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The Neurochemical Effects of Harmine in Animal Models of Depression

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Abstract

Harmine is a β-carboline that acts on the CNS, by inhibiting the enzyme monoamine oxidase type A-MAO. This alkaloid binds with affinity to receptors on serotonin as 5-hydroxytryptamine, 5-HT2C subtypes and 5-HT2A receptors and imidazole (I2). The objective of this study was to investigate the physiological and behavioral effects of acute and chronic administration of harmine (5, 10 and 15 mg / kg) and imipramine (10, 20 and 30 mg / kg) using the forced swimming test (TNF) and the protocol of chronic mild stress (ECM) in an animal model. The results showed that rats treated acutely and chronically with harmine and imipramine reduced the immobility time in the TNF, and increased both climbigns and swimming time of rats compared to saline group, without affecting locomotor activity in the open field test. Both acute and chronic administration of harmine increased factor brain-derived neurotrophic (BDNF) protein levels in the rat hippocampus. Our findings demonstrated that chronic stressful situations induced anhedonia, hypertrophy of adrenal gland weight, increase ACTH circulating levels in rats and increase BDNF protein levels. Interestingly, treatment with harmine for 7 consecutive days, reversed anhedonia, the increase of adrenal gland weight, normalized ACTH circulating levels and BDNF protein levels. Finally, these findings further support the hypothesis that harmine could be a new pharmacological tool for the treatment of depression.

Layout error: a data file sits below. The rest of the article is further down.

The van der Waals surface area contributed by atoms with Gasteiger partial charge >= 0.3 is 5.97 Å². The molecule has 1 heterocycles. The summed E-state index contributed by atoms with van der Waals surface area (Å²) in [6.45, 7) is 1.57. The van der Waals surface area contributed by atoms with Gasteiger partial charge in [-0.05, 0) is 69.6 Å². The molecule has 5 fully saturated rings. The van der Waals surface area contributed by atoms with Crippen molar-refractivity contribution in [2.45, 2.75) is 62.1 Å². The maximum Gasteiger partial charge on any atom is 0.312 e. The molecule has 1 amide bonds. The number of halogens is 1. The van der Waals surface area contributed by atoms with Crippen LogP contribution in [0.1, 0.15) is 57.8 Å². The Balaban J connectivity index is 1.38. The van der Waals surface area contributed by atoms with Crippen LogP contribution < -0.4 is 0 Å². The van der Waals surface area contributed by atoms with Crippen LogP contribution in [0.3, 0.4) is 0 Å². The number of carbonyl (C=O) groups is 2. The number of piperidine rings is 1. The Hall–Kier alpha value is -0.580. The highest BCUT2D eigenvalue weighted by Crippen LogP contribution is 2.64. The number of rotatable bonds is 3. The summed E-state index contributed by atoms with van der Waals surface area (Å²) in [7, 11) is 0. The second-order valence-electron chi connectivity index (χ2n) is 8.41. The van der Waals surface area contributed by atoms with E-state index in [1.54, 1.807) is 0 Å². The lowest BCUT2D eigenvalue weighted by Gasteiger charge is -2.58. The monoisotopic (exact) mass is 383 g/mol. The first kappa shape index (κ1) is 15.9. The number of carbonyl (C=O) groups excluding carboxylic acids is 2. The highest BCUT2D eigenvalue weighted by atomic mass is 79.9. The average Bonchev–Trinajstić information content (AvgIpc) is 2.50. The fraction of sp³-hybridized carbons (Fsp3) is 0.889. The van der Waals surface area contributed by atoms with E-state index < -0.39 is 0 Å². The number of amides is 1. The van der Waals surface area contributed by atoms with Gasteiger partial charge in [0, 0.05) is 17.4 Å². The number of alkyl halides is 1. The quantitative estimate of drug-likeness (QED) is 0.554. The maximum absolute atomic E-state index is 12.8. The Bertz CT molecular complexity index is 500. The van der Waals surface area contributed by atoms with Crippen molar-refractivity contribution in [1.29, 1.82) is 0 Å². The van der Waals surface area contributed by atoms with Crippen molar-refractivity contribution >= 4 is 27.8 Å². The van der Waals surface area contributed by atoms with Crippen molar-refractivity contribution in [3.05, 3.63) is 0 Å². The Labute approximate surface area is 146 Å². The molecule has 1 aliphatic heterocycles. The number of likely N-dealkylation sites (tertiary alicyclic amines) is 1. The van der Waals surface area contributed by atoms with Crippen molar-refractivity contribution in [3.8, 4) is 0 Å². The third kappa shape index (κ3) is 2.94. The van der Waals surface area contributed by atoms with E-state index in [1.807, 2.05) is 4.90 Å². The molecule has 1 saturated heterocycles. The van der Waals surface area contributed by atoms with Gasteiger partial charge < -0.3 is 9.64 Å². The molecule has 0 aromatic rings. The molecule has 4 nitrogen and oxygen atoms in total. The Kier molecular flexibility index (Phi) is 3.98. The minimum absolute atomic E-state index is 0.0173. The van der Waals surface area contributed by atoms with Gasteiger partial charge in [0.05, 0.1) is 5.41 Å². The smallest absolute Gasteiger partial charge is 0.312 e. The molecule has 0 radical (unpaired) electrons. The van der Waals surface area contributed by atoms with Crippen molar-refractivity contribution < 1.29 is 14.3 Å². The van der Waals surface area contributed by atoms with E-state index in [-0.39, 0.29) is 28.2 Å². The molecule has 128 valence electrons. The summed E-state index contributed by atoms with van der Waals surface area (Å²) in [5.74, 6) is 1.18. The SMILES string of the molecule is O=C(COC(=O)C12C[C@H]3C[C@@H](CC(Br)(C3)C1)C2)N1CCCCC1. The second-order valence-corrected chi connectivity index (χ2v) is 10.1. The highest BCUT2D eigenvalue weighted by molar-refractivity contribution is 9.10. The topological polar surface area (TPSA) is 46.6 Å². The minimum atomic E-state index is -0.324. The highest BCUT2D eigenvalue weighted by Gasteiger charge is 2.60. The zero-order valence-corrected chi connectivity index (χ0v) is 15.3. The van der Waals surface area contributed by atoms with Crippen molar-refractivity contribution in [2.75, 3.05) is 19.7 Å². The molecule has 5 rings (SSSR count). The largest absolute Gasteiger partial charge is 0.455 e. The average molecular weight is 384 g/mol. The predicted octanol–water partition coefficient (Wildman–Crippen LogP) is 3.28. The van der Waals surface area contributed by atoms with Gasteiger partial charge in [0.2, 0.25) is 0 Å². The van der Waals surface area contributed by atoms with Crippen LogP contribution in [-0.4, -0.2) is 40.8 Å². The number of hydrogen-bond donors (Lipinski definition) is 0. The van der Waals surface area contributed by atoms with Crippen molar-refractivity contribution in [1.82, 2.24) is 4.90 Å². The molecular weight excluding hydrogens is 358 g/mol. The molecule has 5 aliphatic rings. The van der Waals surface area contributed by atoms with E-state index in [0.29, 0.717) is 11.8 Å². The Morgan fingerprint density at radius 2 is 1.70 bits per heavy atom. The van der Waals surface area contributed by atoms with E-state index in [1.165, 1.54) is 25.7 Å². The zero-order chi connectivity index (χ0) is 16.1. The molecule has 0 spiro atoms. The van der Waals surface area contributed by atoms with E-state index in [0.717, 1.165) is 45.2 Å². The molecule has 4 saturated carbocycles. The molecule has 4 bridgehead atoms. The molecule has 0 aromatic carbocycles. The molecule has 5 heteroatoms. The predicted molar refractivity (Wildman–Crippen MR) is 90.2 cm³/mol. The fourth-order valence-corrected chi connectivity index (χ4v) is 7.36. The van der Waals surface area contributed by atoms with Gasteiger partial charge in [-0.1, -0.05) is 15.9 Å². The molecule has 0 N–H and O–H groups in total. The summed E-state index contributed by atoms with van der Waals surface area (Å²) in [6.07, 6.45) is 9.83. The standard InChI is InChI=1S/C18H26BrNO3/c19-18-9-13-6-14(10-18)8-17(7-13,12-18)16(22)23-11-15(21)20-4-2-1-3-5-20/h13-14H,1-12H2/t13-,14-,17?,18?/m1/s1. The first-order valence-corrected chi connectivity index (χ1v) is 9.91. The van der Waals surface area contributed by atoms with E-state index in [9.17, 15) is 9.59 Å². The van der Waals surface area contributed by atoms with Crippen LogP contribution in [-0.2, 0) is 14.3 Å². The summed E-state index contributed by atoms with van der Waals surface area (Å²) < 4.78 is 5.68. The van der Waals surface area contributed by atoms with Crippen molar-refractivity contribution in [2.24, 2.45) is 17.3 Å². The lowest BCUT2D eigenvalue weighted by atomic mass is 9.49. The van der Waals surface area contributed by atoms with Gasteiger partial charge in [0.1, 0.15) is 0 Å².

Fortunato, J. J. 2009. The Neurochemical Effects of Harmine in Animal Models of Depression. PhD thesis.
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